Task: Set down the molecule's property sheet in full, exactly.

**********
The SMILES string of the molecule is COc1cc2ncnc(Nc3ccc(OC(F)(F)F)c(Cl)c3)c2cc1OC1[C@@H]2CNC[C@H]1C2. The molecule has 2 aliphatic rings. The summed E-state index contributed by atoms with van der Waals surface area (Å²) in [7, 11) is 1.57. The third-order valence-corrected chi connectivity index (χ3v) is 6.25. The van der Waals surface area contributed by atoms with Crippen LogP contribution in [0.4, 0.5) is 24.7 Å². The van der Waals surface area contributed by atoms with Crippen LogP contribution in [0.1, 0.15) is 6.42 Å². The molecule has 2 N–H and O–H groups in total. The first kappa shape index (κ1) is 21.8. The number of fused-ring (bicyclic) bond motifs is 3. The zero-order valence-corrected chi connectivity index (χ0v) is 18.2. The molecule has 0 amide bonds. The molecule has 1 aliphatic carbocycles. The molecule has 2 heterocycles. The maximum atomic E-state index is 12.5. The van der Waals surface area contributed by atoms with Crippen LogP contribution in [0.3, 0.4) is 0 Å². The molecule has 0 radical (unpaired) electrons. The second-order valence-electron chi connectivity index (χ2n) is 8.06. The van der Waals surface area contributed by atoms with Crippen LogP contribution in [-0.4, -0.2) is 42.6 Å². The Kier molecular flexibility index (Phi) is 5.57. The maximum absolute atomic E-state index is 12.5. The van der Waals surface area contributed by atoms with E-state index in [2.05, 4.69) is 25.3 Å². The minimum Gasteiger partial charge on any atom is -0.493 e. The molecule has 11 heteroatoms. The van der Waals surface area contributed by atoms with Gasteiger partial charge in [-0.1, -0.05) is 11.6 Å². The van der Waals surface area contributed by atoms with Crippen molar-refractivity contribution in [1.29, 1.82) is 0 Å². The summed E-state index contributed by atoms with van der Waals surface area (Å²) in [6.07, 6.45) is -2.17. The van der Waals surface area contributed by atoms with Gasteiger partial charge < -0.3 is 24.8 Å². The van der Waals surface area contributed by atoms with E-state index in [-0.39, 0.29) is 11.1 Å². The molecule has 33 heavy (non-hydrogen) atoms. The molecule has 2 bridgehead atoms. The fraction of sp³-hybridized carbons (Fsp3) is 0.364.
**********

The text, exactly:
The SMILES string of the molecule is COc1cc2ncnc(Nc3ccc(OC(F)(F)F)c(Cl)c3)c2cc1OC1[C@@H]2CNC[C@H]1C2. The molecule has 2 aliphatic rings. The summed E-state index contributed by atoms with van der Waals surface area (Å²) in [7, 11) is 1.57. The third-order valence-corrected chi connectivity index (χ3v) is 6.25. The van der Waals surface area contributed by atoms with Crippen LogP contribution in [0.4, 0.5) is 24.7 Å². The van der Waals surface area contributed by atoms with Crippen LogP contribution in [0.1, 0.15) is 6.42 Å². The molecule has 2 N–H and O–H groups in total. The first kappa shape index (κ1) is 21.8. The number of fused-ring (bicyclic) bond motifs is 3. The zero-order valence-corrected chi connectivity index (χ0v) is 18.2. The molecule has 0 amide bonds. The molecule has 1 aliphatic carbocycles. The molecule has 2 heterocycles. The maximum atomic E-state index is 12.5. The van der Waals surface area contributed by atoms with Crippen LogP contribution in [0.3, 0.4) is 0 Å². The molecule has 0 radical (unpaired) electrons. The second-order valence-electron chi connectivity index (χ2n) is 8.06. The van der Waals surface area contributed by atoms with Crippen LogP contribution in [-0.4, -0.2) is 42.6 Å². The Kier molecular flexibility index (Phi) is 5.57. The maximum absolute atomic E-state index is 12.5. The van der Waals surface area contributed by atoms with E-state index in [2.05, 4.69) is 25.3 Å². The minimum Gasteiger partial charge on any atom is -0.493 e. The molecule has 11 heteroatoms. The van der Waals surface area contributed by atoms with Gasteiger partial charge in [-0.1, -0.05) is 11.6 Å². The van der Waals surface area contributed by atoms with Crippen molar-refractivity contribution in [1.29, 1.82) is 0 Å². The summed E-state index contributed by atoms with van der Waals surface area (Å²) in [6.07, 6.45) is -2.17. The van der Waals surface area contributed by atoms with Gasteiger partial charge < -0.3 is 24.8 Å². The van der Waals surface area contributed by atoms with E-state index in [-0.39, 0.29) is 11.1 Å². The molecule has 33 heavy (non-hydrogen) atoms. The molecule has 2 bridgehead atoms. The fraction of sp³-hybridized carbons (Fsp3) is 0.364.